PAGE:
these cases.



                                                                                                                               37
Table 5 Number of Government Laboratories Offering Various Forensic Services


Controlled Substance ............................... 29
               Hairs ...................................................... 24              Toxicology ............................................. 12

Firearms ..................................................... 28
     Forensic Biology Conventional ........... 23                                 Fire Debris ............................................ 12

Crime Scenes ............................................ 28
          Misc. Trace ........................................... 22                   Gunshot Residue - SEM ........................ 11

NIBIN (IBIS/DRUGFIRE) ............................ 27
                 Clan Lab ................................................ 20                 Questioned Documents ........................ 11

Toolmarks .................................................. 27
       DNA - STR ............................................. 18                   DNA - DlS80 ............................................ 9

Alcohol Breath ........................................... 26
         DNA - DQA1 + PM ................................. 16                         DNA - RFLP ............................................. 3

Explosives .................................................. 26
      Latent Prints Field ................................ 16                      Computer Crime ..................................... 2

Impressions ............................................... 26
        Latent Prints Comparison23 ................. 12                              Gunshot Residue - AA ............................ 2

Alcohol Blood/Breath ............................... 26
               Cal-ID ..................................................... 12              DNA - Mitochondrial ............................... 0

Fibers ......................................................... 24
   CODIS .................................................... 12
               Numbers current through the end of FY 2000-01



                                                                       B. Staffing

                                                                       California’s government laboratories employ 986 professional staff
                                                                       who specialize in a wide variety of forensic services. Over half (55%)
                                                                       of all professional laboratory staff work at county-managed laborato­
                                                                       ries, another 27% work at city laboratories, and 18% at state labora­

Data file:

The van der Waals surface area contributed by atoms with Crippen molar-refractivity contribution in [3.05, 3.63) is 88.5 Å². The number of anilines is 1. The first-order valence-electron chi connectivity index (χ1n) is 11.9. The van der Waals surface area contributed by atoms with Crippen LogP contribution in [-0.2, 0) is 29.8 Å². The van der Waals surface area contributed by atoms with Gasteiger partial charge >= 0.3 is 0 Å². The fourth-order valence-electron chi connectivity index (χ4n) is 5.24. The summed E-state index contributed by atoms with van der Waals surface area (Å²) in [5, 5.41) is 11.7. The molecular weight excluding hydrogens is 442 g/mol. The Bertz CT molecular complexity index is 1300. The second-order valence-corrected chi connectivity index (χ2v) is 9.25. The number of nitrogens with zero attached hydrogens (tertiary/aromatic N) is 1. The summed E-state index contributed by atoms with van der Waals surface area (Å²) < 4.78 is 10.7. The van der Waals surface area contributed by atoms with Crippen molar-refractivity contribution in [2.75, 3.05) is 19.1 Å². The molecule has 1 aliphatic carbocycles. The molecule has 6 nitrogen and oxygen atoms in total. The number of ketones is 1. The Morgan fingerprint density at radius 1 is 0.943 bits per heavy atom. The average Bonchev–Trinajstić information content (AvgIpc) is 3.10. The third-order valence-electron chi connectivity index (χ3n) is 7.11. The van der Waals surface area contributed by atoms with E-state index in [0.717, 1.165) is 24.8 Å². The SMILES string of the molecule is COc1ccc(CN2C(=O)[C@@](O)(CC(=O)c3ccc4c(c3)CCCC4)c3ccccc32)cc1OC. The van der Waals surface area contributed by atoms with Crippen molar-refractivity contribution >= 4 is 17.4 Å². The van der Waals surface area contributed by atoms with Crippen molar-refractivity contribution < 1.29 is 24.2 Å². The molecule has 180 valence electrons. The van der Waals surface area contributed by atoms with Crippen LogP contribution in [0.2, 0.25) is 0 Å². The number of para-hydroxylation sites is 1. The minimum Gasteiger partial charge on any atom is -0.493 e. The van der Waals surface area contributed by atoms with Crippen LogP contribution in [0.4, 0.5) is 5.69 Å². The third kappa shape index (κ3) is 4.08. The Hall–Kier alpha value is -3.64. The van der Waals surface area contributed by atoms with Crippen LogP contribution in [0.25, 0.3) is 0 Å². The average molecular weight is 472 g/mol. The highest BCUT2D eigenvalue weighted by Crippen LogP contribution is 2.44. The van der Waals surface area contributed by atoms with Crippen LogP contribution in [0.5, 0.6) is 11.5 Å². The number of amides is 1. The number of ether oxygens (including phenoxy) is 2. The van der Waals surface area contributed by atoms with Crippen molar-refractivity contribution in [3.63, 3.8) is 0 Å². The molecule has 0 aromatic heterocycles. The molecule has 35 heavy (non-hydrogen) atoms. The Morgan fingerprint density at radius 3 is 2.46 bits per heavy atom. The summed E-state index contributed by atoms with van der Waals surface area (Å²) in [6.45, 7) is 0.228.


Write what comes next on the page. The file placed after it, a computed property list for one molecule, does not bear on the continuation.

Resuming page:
tories. Staff levels have increased significantly over the past 15 years
                                                                       – with half of the individual laboratories growing 75% or more.

                                                                       TABLE 6 Professional Staff Distribution within Forensic Laboratories

                                                                                                                                               Total                City                County              State
                                                                       Service Category                                                        FTEs                 Labs                 Labs               Labs
                                                                       Latent Prints Field ............................................. 132.8 .............. 45.3 ............. 77.0 ............ 10.5

                                                                       Latent Prints Comparison ................................ 132.3 .............. 53.3 ............. 70.5 ............. 8.5

                                                                       Controlled Substance ....................................... 115.1 ............... 28.0 ............. 67.5 ............ 19.6

                                                                       Forensic Biology–DNA24 ..................................... 93.3 .............. 22.3 ............. 50.1 ............ 21.0

                                                                        rearms/Tool marks ............................................ 66.5 .............. 25.3 ............. 30.5 ........... 10.7

                                                                       Other .................................................................... 62.9 .............. 37.1 .............. 25.3 ............. 0.5

                                                                       Toxicology ............................................................ 61.9 ................ 5.5 ............. 46.4 ........... 10.0